Lynn: One of the most fun things we often get to do at ALA is attend publisher preview events and this year in Chicago one of the most fun was Scholastic’s Fall preview that featured authors presenting upcoming books in a reader’s theater style. I’m sure neither of us will forget tall Brandon Mull, down on his knees, giving voice to Yoda in Jeffrey Brown’s new book, Star Wars: Jedi Academy! It was great fun and ALL the books sounded so enticing. Cindy and I were especially interested in two that are are the starts of two new series that we think will be wildly popular with elementary and middle school students.
First up is Spirit Animals: Wild Born by Brandon Mull (Scholastic Sept. 2013). Upon turning eleven in the world of Erdas, children drink Nectar and discover if they are among the lucky few who can call a spirit animal. This rare bond gives special powers to both. Once many years ago, the evil Devourer attempted to take over the world and in the war that followed, 4 of the Great Beasts fell. Something evil is stirring again in Erdas and, astonishingly, when 4 children drink Nectar, each summons one of the 4 Great Beasts. The four young heroes and their spirit animals unite, train, and begin what is to be an epic struggle against this rising evil.
Quite a set up! Mull’s exciting narrative propels readers straight into the action after introducing Conor, Abeke, Meilin and Rollan and their spirit animals. The developing bond between each pair of humans and animals is unique, reveals much about the personalities of the young warriors and heightens both interest and suspense. Political double-dealing, sword fights and hand-to-hand combat keep the tension high and the pace fast as the story surges to a cliff-hangar ending that will leave readers begging for the next installment.
While they wait, after August 13th, readers can join the Quest by entering the code in the front of the book and claiming their own spirit animal. Stay tuned to learn what animals Cindy and I summon
Cindy: Gordon Korman has a good following among my middle schoolers (Son of the Mob is one of my favorite booktalks and one of our best circulating titles). He has a new series with a kid who has skills as a mind-bender. The Hypnotists (Scholastic 2013) showcases Jackson Opus, a teen who comes to realize that the strange things happening around him are due to his inherited powers as a skilled hypnotist. He is recruited to the Sentia Institute to be trained to hone his skills, but all is not what it first appears. I have to admit that I was slightly disappointed in this opener and yet, I will probably check out the next one to see how the series evolves. Korman usually has me laughing aloud when I read his stories, but this one fell short for me. I think that the hypnotism premise will hook my sixth grade boys, though, so I will be eager to get their opinion this fall.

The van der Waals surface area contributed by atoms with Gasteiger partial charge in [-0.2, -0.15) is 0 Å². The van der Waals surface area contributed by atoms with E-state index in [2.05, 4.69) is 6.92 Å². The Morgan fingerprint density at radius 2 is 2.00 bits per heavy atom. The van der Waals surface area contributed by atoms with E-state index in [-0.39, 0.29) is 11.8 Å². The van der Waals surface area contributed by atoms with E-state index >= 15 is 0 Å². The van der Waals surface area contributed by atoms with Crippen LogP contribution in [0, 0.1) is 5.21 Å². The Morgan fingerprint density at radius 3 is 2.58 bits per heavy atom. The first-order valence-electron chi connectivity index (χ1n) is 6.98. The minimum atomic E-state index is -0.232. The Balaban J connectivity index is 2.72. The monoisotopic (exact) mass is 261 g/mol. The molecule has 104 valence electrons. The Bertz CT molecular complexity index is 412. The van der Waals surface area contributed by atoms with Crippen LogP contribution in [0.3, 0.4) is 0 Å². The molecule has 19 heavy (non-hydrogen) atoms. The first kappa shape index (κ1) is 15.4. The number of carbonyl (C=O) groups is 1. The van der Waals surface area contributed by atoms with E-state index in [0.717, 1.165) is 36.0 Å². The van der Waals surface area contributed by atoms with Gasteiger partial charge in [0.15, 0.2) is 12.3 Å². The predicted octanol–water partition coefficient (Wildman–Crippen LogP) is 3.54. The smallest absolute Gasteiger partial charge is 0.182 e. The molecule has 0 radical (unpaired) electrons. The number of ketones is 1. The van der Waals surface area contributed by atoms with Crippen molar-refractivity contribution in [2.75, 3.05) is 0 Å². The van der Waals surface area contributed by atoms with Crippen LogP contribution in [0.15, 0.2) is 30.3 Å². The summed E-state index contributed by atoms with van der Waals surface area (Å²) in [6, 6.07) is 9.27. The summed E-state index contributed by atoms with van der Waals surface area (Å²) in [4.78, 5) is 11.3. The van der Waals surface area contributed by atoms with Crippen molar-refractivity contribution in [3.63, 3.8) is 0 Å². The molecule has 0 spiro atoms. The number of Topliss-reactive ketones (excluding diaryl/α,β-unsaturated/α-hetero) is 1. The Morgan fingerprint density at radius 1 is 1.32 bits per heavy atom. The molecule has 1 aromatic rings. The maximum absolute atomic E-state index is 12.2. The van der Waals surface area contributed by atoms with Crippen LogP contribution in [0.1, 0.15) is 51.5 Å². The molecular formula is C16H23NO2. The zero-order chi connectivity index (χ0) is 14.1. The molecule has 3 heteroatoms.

A Scholastic series that I have already seen embraced by my reluctant readers is Lauren Tarshis’s I Survived series. One of my resource room teachers discovered them at the bookstore and begged me to buy some for her students. I did and the 7th graders loved them. I Survived the Battle of Gettysburg, 1863 or I Survived Hurricane Katrina, 2005 are just two in this popular series that were easy enough for these struggling readers but which don’t look like a “baby book” for them to be embarrassed reading. When I Survived The Japanese Tsunami, 2011 showed up in a delivery, I read it to catch up with my students. The story of Ben, visiting Japan a few months after his father’s death. sees him and his family swept up in the giant wave that hits the Japanese coastline. The danger is palpable but Ben uses his strong memories of his father to help him survive and in turns finds a way to deal with his enormous grief. Each book concludes with some information about the real disaster, an element that my students really like. We could use a few more series like this one to motivate my middle school students who are reading below grade level.